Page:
5 Plumbing Trade Lessons from Famous Plumbers
The plumbing trade is full of famous plumbers who built up their careers like you’re working to do. Use these tips to start your career off on the right foot, and aim to take the trade even further.
Sir John Harrington: More is not always better.
Alexander Cumming: Seals are essential.
Thomas Crapper: Your name matters.
Philip Haas: Use your experience to innovate.
As noted in our history of the plumbing trade article, Sir John Harrington invented the first flushable toilet. His toilet could accommodate up to 20 people between flushes, was two-feet deep, and required an in-house cistern to provide 7.5 gallons of water to flush. While the toilet’s size allowed for greater efficiency through a lower number of flushes per person, it did not catch on. Harrington discovered that it was difficult to dispose of the quantity of waste.
As many in the plumbing trade learn, sanitation and comfort should not be sacrificed for efficiency and quantity.
Alexander Cumming invented the S-shaped pipe that connects the toilet bowl to the sewer path. The S-shape creates a water seal that prevents sewer gases from entering the bowl. These toxic and nontoxic gases, while unlikely to cause harm, can lead homeowners to contact someone in the plumbing trade due to an unpleasant smell.
It’s essential to check for proper seals in all pipe systems. Scents aren’t signs of plumbing danger, but they can point to smaller issues that can make homeowners unhappy.
While Thomas Crapper did not invent the toilet, his name is the source of the American slang term for the toilet. Because he was successful at his job, his name became synonymous with the plumbing fixture he helped optimize.
When entering the plumbing trade, remember that your name matters. Customers will remember you, whether you do a good or bad job, and they can either recommend you to their friends, or steer their friends away from you. It’s essential that you prove your integrity. Your name and reputation can quickly expand beyond your control – for better or worse.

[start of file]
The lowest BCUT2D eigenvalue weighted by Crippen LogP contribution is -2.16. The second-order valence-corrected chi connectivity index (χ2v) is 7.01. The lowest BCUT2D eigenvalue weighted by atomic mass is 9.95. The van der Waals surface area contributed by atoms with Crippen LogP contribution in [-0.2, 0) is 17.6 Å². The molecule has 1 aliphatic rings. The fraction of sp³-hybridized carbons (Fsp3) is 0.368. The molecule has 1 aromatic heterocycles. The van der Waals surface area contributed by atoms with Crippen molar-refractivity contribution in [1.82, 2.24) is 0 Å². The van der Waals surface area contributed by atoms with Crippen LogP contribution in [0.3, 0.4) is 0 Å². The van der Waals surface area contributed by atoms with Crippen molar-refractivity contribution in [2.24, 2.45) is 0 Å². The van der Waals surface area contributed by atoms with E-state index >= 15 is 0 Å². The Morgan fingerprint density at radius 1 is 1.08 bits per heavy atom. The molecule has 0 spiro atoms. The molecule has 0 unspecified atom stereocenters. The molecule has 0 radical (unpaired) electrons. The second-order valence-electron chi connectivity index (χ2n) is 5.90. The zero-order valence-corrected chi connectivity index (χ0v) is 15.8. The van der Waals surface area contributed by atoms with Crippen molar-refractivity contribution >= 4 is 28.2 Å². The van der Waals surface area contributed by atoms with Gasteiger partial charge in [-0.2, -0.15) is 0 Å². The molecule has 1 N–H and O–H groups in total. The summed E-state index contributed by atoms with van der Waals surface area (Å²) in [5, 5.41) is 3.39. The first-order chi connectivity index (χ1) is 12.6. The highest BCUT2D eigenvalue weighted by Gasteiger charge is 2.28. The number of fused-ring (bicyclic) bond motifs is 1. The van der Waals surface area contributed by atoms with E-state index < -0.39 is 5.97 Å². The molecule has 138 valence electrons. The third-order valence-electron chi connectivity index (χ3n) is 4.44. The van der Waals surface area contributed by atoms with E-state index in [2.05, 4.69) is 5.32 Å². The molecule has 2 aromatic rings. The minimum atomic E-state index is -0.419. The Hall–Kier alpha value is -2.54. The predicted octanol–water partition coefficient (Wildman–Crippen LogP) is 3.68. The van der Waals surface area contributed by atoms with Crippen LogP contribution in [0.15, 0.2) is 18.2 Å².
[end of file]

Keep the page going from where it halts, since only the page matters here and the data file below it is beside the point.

Philip Haas made several improvements to plumbing devices, greatly advancing the trade, including:
- Frost-proof toilets: He moved the water supply for toilets located in unheated areas to below the frost line.
- Commercial flush valve design: He patented the first metal toggle knob to improve operation efficiency.
- Rim flushing: He invented the method of toilet flushing in which water beneath the bowl rim rinses the sides of the bowl and flushes the toilet at the same time.
Haas started his career in the plumbing trade simply; he went into business with his brother and branched into contracting and supplying. Because of his experience in the trade, he saw how plumbing could be improved. Use your own experience in school and the trade to improve the plumbing industry with your own ideas. What starts as a small question could lead to an influential discovery.
White House Plumbers: Always practice ethical business
While plumbers only in the figurative sense, this group of Nixon White House employees involved in Watergate offer important lessons for those in the plumbing trade. The White House Plumbers’ jobs were to stop confidential information from leaking to the press. To address these leaks, the Plumbers were involved in a burglary and illegal intelligence gathering.
You may encounter difficult situations in the plumbing industry. You may discover that a homeowner’s leak is much bigger than it first appeared; or that the leak is causing problems that will require involving other trade professionals. While this news may be disappointing, the homeowner will ultimately value your honesty and integrity. Always do what’s best in the long-term, rather than only plugging seemingly small leaks.